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Volume 24 No. 158

Leagues and Governing Bodies

Toronto FC "is home to three of the 12 players" in MLS "making million-dollar-plus salaries" this season, according to documents cited by Neil Davidson of the CP. Sounders F Clint Dempsey "is the league's highest-paid player" at $6.695M, but two TFC players "are next" with MF Michael Bradley at $6.5M and F Jermain Defoe at $6.18M. Galaxy players "ranked fourth and fifth" with F Landon Donovan listed at $4.583M and F Robbie Keane at $4.5M. The figures, released on Thursday by the MLS Players Union, "do not include performance bonuses," nor do they "show instances where players are provided accommodations." While player salaries "may be larger than listed by the union," the figures "offer a look at a league of haves and have not's" (CP, 4/10). ESPN FC noted Dempsey this season, with bonuses included, will make "more money than the total player payrolls of 15 of the 19 MLS clubs" (, 4/10). SOCCER AMERICA's Paul Kennedy noted seven of the 20 top-paid players in MLS are on the U.S. men's national team (, 4/10).

THE TURNING POINT: GRANTLAND's Graham Parker wrote under the header, "How MLS Commissioner Don Garber Took His League From Contraction To Expansion." Garber said, "The real turning point was 2007. 2007, we went from 12 teams to 13 teams. Toronto came in. It was our first addition of a new team with a global sports and entertainment entity that came in and said, ‘Hey, we really believe in MLS and we’re going to put our money behind the idea.’ And when Maple Leaf Sports said, ‘This is something we believe in,’ it sort of surprised the North American sports industry. Stan Kroenke came in and purchased Colorado Rapids, and he had a stadium planned ... And it really all came to fruition in ’07. [David] Beckham came on; we sold out Toronto, with 15,000 people on the waiting list; we started evolving the way we were thinking about player development. We started thinking, ‘Maybe we've got something here'" (, 4/8).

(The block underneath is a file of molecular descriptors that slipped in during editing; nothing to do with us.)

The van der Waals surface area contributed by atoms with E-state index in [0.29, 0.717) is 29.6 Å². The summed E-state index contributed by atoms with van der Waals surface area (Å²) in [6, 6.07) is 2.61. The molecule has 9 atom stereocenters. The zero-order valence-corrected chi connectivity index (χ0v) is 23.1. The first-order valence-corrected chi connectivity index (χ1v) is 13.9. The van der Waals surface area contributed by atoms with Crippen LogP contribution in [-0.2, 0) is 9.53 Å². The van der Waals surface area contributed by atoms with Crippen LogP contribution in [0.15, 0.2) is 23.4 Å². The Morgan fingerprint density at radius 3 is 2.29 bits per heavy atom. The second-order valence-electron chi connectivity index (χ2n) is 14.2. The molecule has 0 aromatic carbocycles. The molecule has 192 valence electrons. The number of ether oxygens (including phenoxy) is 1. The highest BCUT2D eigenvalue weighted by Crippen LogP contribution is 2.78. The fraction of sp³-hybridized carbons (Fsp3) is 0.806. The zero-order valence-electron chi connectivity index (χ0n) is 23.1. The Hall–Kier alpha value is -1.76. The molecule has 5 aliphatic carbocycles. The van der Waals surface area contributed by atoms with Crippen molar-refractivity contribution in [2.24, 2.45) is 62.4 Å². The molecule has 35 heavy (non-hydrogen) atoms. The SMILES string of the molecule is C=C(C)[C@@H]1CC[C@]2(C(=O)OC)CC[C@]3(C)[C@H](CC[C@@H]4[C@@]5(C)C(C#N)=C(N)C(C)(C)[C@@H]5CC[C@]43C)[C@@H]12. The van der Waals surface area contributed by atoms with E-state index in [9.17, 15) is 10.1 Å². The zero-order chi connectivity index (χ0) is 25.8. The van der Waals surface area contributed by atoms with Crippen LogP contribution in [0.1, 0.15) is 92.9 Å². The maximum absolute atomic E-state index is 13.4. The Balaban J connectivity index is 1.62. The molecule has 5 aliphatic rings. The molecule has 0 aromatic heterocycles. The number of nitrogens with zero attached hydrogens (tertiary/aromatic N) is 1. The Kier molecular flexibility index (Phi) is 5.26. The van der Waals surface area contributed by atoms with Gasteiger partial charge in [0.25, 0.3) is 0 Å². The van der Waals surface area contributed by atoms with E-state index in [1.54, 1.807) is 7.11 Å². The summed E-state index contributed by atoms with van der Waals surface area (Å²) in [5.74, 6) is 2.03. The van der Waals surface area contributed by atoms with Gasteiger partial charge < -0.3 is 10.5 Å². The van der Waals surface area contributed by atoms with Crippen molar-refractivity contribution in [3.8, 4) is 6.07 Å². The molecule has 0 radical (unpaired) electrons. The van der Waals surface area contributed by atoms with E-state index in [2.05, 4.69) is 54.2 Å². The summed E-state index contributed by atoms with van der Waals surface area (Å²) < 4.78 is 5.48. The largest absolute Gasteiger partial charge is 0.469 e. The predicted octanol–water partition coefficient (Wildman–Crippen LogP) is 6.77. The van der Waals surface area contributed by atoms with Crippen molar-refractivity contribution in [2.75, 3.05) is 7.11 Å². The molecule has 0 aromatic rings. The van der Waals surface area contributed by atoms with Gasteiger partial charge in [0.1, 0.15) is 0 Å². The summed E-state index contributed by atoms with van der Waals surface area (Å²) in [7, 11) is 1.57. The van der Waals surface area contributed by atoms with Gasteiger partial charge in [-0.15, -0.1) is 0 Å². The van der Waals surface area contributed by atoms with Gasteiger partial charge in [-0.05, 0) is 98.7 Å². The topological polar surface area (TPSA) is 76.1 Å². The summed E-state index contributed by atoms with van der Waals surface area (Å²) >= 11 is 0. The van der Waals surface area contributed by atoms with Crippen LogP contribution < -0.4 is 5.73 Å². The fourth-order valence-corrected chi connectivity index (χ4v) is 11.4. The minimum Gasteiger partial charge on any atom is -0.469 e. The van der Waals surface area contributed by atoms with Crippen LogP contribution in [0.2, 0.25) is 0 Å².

Nine former players have filed a lawsuit against the NHL claiming that the league "intentionally created, fostered and promoted a culture of extreme violence," according to Klein & Belson of the N.Y. TIMES. The suit, filed Wednesday in federal court in Manhattan, is the "latest in a growing string of challenges to the NHL." Similar to suits brought by retired NFLers, the complaint said that the NHL "failed to take adequate steps to warn the players of the dangers of the sport and deliberately promoted violence for profit." The complaint is "more graphic than other suits brought by former hockey players, highlighting the role of enforcers in the NHL." The plaintiffs in the suit are former NHLers Dan LaCouture, Dan Keczmer, Jack Carlson, Richard Brennan, Brad Maxwell, Michael Peluso, Tom Younghans, Allan Rourke and Scott Bailey. The case will be heard by Judge Shira Scheindlin of Federal District Court in Manhattan. Proving those allegations "could be as difficult as it has been for the retired NFL players" (N.Y. TIMES, 4/11). In N.Y., Pat Leonard noted this is the "second class action suit" against the NHL "in the past five months." The players allege "negligence on the league's part in not properly informing and protecting players from the risks of head trauma." Leonard: "Strangely, however, the lawsuit is rife with errors, including the erroneous assertion that NHL great Gordie Howe died in 2009 -- he's still alive -- and the misspelling of the greatest active player's name as 'Sydney Crosby' -- it's Sidney." NHL Deputy Commissioner Bill Daly in a statement said, "In short, we are completely satisfied with our record on Player Safety" (, 4/10). TSN's Eric Macramalla wrote, "Like concussion lawsuits generally, this one faces challenges." The way the lawsuit itself was drafted "is a bit unusual." It makes reference "to movies, including Gladiator, Youngblood and Friday the 13th." This is "atypical" (, 4/10).